Red, green, yellow! Who cares about traffic lights?

First traffic lights were installed on 10 December 1868.

We use them every day in our contemporary life. We stop every day in one of them! It’s a routine that we get used to it. No one cares about their history anymore. But everything we see in our everyday existence has one…


That happened outside the British Houses of Parliament in London, by the railway engineer J. P. Knight. They looked a lot like railway signals of the time, with semaphore arms and red and green gas lamps for night use. The gas lantern was turned with a lever at its base so that the appropriate light faced traffic. It exploded on 2 January 1869, injuring or killing –we don’t exactly know the policeman who was operating it!

The modern electric traffic light is an American invention. As early as 1912 in Salt Lake City, Utah, policeman Lester Wire invented the first red-green electric traffic lights. On 5 August 1914, the American Traffic Signal Company installed a traffic signal system on the corner of East 105th Street and Euclid Avenue in Cleveland, Ohio.  It had two colors, red and green, and a buzzer, based on the design of James Hoge, to provide a warning for color changes.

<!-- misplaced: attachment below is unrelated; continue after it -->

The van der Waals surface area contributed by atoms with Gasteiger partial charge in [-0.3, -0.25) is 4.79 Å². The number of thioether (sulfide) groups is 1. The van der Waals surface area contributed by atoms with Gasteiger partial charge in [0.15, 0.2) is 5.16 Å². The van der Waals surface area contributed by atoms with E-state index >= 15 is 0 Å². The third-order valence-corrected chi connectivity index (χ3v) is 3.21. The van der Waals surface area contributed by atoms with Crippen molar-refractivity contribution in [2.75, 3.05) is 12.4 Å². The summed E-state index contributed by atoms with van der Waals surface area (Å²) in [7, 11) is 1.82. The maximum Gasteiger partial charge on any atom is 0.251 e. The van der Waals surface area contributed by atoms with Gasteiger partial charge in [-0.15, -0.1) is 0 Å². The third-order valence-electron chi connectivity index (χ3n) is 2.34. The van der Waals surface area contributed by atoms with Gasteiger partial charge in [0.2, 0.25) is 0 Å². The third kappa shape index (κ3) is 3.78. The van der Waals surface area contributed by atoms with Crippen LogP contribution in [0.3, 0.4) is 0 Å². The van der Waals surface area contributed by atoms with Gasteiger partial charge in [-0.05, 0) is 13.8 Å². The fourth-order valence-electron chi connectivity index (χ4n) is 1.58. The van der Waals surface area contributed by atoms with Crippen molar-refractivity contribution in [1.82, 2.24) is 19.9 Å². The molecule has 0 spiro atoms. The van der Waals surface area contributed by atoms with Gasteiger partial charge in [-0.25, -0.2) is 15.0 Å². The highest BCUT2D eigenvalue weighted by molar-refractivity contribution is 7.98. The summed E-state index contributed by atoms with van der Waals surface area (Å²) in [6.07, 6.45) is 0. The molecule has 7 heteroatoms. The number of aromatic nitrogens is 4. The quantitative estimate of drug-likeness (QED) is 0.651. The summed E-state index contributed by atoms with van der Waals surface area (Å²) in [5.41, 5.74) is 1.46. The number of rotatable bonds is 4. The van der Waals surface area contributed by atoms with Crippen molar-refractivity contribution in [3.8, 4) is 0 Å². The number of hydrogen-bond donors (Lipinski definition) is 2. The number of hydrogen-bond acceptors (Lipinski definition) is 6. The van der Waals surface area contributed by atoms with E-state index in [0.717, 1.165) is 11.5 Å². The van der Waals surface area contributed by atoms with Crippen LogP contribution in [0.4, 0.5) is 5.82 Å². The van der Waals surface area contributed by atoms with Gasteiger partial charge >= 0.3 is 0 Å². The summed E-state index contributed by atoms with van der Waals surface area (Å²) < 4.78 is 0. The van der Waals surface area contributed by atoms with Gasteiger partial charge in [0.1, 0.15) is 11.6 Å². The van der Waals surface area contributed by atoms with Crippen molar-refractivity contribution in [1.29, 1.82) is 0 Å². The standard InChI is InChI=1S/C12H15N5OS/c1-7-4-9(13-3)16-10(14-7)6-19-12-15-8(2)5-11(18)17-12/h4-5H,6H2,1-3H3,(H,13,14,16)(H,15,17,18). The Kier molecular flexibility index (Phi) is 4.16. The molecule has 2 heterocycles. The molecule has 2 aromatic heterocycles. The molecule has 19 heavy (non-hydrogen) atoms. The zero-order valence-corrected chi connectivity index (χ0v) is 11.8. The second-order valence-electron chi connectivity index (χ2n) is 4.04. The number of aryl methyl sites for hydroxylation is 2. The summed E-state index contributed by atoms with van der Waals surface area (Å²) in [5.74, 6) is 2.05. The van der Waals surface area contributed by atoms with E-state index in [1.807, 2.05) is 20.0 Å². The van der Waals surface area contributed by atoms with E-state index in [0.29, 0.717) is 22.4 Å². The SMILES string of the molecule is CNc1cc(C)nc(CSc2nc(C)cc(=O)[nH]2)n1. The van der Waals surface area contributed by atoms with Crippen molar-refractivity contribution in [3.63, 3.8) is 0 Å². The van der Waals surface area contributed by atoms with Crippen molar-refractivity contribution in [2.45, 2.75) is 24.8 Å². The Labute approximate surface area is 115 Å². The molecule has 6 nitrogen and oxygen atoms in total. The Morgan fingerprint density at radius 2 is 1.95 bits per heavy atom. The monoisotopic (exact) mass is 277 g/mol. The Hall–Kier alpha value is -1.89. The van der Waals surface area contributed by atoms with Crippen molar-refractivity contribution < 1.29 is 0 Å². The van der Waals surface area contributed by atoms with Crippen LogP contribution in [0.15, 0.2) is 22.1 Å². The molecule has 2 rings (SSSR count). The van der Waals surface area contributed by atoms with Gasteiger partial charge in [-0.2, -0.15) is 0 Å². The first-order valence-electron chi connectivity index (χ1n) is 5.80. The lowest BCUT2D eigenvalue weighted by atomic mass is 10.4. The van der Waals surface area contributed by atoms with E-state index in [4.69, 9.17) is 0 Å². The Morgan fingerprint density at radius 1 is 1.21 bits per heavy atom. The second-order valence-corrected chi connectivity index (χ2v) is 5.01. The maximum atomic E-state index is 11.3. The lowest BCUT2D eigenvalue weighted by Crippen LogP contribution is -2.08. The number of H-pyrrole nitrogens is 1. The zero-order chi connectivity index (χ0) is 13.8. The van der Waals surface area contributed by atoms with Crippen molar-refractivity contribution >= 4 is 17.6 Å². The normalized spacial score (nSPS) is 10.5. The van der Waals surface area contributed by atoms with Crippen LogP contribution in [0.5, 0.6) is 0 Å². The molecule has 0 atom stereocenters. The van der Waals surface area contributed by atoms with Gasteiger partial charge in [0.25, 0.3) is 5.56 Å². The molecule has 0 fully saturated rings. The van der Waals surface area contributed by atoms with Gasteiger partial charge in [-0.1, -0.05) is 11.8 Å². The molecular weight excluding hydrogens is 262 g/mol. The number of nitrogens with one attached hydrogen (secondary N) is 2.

The first interconnected traffic signal system was installed in Salt Lake City in 1917, with six connected intersections controlled simultaneously from a manual switch. Automatic control of interconnected traffic lights was introduced March 1922 in Houston, Texas.  Toronto was the first city to computerize its entire traffic signal system, which it accomplished in 1963.

Some paper ideas from the same date from the past!

KO for eCharta

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